Cracked Mirrors Is the battle of the bulge killing our youth

By  , Jagran Cityplus
Sep 23, 2010

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It's a quiet insidious revolution that is eating into our youth. A desperate battle in these desperately competitive times to look exactly like the style icons that they look up to! In fact become a style icon themselves if that may be possible. When the renowned Hollywood actress of yesteryears said, "You can never be too rich or too thin…"she may well have been echoing the sentiments of today's youth who are ready to go to any lengths to get the perceived body image they aspire to.

As was the case with Delhi girl, Anjali Goyal, a teenager who thought herself obese and killed herself in despair, or like Priya Mishra*, 17, who lives on a diet of Diet Pepsi and popcorn, or even Radhika Jain* who suffers such nutritional deficiency that her hair is falling off and she has an irregular menstrual cycle. What ails generation Y? According to dietician Shikha Sharma it is a killer combination of wrong eating habits from childhood, parental neglect and an addiction for the world of glamour with a steady diet from the media. She adds, "Parents bring children to me, who are living on fad diets and will not eat or will go on eating binges after starving themselves for days. The problem is that most have been brought up on wrong eating habits and are suddenly feeling that their bodies lack tone or firmness. This leads to a panic situation where they want to lose weight quickly and at any cost whatever. So, if sacrificing food has to be it, then that's what they do."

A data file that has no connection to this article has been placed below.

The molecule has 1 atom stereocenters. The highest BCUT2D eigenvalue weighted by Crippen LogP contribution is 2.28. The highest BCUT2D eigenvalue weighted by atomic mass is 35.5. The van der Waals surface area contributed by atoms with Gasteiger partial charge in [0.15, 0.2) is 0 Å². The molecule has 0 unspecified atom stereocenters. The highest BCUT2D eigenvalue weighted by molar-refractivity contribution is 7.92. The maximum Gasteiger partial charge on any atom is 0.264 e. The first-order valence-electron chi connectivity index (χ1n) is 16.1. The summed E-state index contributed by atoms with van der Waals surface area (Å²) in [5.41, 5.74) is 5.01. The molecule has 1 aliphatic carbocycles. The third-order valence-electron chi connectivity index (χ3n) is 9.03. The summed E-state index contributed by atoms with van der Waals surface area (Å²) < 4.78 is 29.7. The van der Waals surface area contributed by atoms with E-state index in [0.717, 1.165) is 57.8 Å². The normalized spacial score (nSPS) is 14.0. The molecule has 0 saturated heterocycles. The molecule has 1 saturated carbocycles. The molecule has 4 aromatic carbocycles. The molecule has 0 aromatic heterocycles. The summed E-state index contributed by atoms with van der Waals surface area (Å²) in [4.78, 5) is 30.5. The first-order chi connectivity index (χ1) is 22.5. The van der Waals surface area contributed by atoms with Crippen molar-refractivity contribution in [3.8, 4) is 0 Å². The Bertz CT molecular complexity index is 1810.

Life is hard for today's teenager and in some cases pre-teen too. Peer pressure and fashion fads rule the roost in a world where you may get jeered at for having 'fat legs' or 'big tummies'. Young people swear off the usual calorie laden goodies like cokes, sweets and pastries etc, and in some cases, sugar too! The transition occurs sometime between school and college, which is when the maximum cases occur too. Dr. Veena Jain, of VLCC says, "Most of these teenagers come to us, after trying a host of fad diets that they have just heard of. Once at our centre, we let them know if they are really obese, and only those who need counseling receive it from a huge team of professionals." Dr. Manoj Kumar, a cosmetic surgeon and consultant with Apollo Hospital states, "Girls want to be thin, but not curvaceous. Young people are definitely increasing in number when it comes to fat busting procedures like lipoplasty or a liposuction. They are in a hurry to get thin, but then they seem to have tried other means of losing weight and not succeeded."
And what are these other ways? Fad diets, weight loss clinics, which have mushroomed all over town, consultations with weight loss therapists and even visits to the neighborhood gym and diets that leave out the food as well as the fat. Unfortunately, the people these youngsters emulate are really not buying the concept. Ramneek Paintal, well known model and emcee explains, "Even though they are star struck y the slim figures of models they don't realize that most models are very tall, and already have a genetic predispositon to be thin. They also exercise a lot and eat healthy, so the question of emulating us does not arise. These youngsters are living in a delusional fantasy world that does not exist." Hotshot ramp model, Udita Goswami agrees, "I think everyone is making a very big issue out of how we models influence younger people, but they never bother to read the finer point or see how hard we really work and how particular we are about healthy eating."